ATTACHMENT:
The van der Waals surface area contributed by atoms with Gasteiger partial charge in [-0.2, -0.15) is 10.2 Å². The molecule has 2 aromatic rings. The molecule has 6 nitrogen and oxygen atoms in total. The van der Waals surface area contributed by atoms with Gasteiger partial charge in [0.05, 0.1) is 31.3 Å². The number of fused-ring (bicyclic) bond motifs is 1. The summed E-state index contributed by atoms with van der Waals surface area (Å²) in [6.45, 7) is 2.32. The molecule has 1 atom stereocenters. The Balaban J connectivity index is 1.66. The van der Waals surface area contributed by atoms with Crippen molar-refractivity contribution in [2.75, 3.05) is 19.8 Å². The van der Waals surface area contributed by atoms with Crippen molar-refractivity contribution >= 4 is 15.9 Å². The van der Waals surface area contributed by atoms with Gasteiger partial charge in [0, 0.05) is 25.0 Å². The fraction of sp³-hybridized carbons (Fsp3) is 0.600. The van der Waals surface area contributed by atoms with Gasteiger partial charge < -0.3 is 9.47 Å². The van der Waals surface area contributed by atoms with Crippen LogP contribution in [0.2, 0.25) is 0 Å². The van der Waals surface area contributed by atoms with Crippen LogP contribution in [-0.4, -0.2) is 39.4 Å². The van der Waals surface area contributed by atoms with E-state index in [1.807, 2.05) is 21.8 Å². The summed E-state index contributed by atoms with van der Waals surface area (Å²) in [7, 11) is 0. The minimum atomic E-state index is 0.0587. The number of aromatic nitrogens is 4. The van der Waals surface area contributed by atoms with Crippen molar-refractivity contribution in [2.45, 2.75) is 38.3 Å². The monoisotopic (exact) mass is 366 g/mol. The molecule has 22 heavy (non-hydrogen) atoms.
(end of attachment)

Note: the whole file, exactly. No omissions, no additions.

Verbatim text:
The van der Waals surface area contributed by atoms with Gasteiger partial charge in [-0.2, -0.15) is 10.2 Å². The molecule has 2 aromatic rings. The molecule has 6 nitrogen and oxygen atoms in total. The van der Waals surface area contributed by atoms with Gasteiger partial charge in [0.05, 0.1) is 31.3 Å². The number of fused-ring (bicyclic) bond motifs is 1. The summed E-state index contributed by atoms with van der Waals surface area (Å²) in [6.45, 7) is 2.32. The molecule has 1 atom stereocenters. The Balaban J connectivity index is 1.66. The van der Waals surface area contributed by atoms with Crippen molar-refractivity contribution in [2.75, 3.05) is 19.8 Å². The van der Waals surface area contributed by atoms with Crippen molar-refractivity contribution >= 4 is 15.9 Å². The van der Waals surface area contributed by atoms with Gasteiger partial charge in [0, 0.05) is 25.0 Å². The fraction of sp³-hybridized carbons (Fsp3) is 0.600. The van der Waals surface area contributed by atoms with Gasteiger partial charge < -0.3 is 9.47 Å². The van der Waals surface area contributed by atoms with Crippen LogP contribution in [0.2, 0.25) is 0 Å². The van der Waals surface area contributed by atoms with Crippen LogP contribution in [-0.4, -0.2) is 39.4 Å². The van der Waals surface area contributed by atoms with E-state index in [1.807, 2.05) is 21.8 Å². The summed E-state index contributed by atoms with van der Waals surface area (Å²) in [7, 11) is 0. The minimum atomic E-state index is 0.0587. The number of aromatic nitrogens is 4. The van der Waals surface area contributed by atoms with Crippen molar-refractivity contribution in [2.45, 2.75) is 38.3 Å². The monoisotopic (exact) mass is 366 g/mol. The molecule has 22 heavy (non-hydrogen) atoms.